Davis: Think before you share
News literacy is the ability to recognize the standards of fact-based news in order to trust, share, and act on accurate information. In a digital age when information spreads like wildfire, it is becoming more challenging to separate fact from fiction.
The digital age poses four major threats to the functioning of a democracy:
1. The constant flow of information we receive daily makes it difficult to determine what is fact or fiction.
2. The creation of new platforms leads to more ways for misinformation to be published in a way that makes it look like it is coming from a credible source.
3. The desire for information to be distributed quickly results in more room for inaccuracy, increasing the chance that information shared will be wrong.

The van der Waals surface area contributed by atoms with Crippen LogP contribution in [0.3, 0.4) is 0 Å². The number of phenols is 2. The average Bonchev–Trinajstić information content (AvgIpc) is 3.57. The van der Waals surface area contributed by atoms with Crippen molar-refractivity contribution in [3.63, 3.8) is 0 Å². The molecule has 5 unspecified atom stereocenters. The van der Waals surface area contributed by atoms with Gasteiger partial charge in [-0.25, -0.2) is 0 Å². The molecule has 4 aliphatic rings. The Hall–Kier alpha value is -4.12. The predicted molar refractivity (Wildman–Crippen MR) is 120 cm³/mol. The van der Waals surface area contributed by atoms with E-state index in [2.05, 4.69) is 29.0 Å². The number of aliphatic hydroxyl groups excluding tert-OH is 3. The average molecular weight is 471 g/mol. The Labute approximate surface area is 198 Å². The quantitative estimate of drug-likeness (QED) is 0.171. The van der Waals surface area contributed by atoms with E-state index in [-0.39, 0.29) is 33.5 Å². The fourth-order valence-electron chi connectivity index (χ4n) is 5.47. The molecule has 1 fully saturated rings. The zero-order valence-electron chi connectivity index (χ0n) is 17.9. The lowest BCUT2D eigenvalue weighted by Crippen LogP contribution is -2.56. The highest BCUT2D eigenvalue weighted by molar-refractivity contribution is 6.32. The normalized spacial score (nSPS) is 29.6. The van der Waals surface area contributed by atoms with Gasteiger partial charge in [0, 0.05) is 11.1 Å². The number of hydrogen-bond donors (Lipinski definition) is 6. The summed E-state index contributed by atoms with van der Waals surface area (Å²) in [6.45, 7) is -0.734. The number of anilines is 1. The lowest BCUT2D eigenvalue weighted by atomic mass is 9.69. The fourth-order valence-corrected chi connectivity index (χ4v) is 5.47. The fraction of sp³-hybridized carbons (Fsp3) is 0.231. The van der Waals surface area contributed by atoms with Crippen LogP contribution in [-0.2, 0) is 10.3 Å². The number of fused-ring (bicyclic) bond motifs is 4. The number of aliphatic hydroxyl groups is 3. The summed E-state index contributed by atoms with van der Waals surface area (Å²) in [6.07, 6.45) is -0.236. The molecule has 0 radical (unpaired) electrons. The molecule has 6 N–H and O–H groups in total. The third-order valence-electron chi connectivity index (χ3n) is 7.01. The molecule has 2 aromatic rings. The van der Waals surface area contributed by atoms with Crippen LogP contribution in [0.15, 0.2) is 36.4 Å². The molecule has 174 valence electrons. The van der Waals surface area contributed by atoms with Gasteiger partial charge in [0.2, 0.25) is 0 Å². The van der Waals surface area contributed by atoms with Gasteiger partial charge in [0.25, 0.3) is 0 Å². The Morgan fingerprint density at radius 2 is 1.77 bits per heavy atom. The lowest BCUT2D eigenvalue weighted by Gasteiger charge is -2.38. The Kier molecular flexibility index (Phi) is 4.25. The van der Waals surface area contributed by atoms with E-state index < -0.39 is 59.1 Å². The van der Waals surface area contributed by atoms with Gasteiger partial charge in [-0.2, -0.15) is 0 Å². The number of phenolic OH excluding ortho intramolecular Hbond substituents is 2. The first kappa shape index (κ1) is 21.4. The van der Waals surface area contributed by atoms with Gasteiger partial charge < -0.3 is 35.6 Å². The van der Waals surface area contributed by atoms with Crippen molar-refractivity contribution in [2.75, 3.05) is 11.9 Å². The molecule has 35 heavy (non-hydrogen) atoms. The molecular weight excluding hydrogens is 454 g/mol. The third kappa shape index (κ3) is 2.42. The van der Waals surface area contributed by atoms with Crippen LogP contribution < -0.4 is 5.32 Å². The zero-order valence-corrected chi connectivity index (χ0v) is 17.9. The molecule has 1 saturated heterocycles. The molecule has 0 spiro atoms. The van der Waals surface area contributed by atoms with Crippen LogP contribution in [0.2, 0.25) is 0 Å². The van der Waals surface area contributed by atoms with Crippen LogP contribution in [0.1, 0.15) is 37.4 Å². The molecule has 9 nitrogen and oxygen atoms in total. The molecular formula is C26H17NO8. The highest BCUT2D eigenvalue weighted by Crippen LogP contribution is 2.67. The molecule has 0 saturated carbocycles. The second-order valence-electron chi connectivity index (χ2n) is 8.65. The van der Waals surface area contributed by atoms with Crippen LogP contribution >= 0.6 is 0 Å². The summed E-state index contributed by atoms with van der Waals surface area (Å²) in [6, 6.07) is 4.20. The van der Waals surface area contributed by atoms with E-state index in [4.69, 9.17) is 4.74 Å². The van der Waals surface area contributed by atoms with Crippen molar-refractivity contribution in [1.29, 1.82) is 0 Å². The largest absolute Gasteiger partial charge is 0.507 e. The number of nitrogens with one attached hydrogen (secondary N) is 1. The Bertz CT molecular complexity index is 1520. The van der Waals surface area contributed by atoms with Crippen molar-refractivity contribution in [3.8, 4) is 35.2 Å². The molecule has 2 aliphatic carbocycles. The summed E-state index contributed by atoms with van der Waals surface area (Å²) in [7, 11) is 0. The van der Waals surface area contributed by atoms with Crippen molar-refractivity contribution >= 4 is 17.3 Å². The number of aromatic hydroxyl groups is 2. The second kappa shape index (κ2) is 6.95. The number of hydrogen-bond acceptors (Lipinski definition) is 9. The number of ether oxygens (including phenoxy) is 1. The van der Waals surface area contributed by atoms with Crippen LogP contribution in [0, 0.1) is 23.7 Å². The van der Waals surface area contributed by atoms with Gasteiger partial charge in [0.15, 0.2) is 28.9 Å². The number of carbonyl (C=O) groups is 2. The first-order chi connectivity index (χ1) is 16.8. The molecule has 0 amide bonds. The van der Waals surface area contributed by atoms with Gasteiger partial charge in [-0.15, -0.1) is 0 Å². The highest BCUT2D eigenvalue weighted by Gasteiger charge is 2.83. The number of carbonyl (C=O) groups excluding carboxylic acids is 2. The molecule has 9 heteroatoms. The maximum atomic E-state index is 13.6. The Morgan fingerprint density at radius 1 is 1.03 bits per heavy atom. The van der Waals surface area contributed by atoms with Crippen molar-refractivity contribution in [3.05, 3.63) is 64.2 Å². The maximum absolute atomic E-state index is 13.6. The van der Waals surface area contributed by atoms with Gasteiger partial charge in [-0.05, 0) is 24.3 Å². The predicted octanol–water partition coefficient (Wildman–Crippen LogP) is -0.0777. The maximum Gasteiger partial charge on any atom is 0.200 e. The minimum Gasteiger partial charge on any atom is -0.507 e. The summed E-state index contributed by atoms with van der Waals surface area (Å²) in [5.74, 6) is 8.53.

4. New algorithms have made it so that much of the information we see reinforces our pre-existing beliefs.
The closure of hundreds of local newspapers in rural communities has led to the creation of “news deserts,” leaving individuals to struggle for access to credible news sources. According to the 2022 State of Local News Report, more than one-fifth of the U.S. population, 70 million people, are currently living in news deserts. For this reason, it is now more critical than ever for individuals to assess their news literacy skills and build habits to determine what is true and credible.
The News Literacy Project invites you to be part of the movement and “Think Before You Share” by answering the following questions:
1. Is the information I am sharing authentic?
2. Has it been posted or confirmed by a credible source?
3. Is there evidence that proves the claim?
4. Is the context accurate?
5. Is it based on solid reasoning?
For more information, visit newslit.org, follow @thinkb4ushare on Instagram, or connect with the ThinkB4UShare group on Facebook.